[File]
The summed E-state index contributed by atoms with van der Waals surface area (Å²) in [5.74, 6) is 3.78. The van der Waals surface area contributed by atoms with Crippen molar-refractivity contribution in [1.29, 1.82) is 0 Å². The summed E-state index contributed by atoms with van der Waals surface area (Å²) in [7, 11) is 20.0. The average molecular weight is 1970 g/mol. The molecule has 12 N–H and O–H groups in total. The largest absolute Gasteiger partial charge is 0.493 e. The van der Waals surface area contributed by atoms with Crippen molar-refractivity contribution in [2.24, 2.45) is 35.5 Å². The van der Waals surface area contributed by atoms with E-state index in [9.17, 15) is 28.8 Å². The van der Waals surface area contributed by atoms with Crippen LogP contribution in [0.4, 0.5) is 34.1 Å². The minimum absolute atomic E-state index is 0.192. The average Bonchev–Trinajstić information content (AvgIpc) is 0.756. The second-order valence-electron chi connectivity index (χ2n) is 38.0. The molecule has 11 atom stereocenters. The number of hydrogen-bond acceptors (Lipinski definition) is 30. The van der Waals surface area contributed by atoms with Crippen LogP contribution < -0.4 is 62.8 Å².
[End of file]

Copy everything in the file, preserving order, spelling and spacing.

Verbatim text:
The summed E-state index contributed by atoms with van der Waals surface area (Å²) in [5.74, 6) is 3.78. The van der Waals surface area contributed by atoms with Crippen molar-refractivity contribution in [1.29, 1.82) is 0 Å². The summed E-state index contributed by atoms with van der Waals surface area (Å²) in [7, 11) is 20.0. The average molecular weight is 1970 g/mol. The molecule has 12 N–H and O–H groups in total. The largest absolute Gasteiger partial charge is 0.493 e. The van der Waals surface area contributed by atoms with Crippen molar-refractivity contribution in [2.24, 2.45) is 35.5 Å². The van der Waals surface area contributed by atoms with E-state index in [9.17, 15) is 28.8 Å². The van der Waals surface area contributed by atoms with Crippen LogP contribution in [0.4, 0.5) is 34.1 Å². The minimum absolute atomic E-state index is 0.192. The average Bonchev–Trinajstić information content (AvgIpc) is 0.756. The second-order valence-electron chi connectivity index (χ2n) is 38.0. The molecule has 11 atom stereocenters. The number of hydrogen-bond acceptors (Lipinski definition) is 30. The van der Waals surface area contributed by atoms with Crippen LogP contribution < -0.4 is 62.8 Å².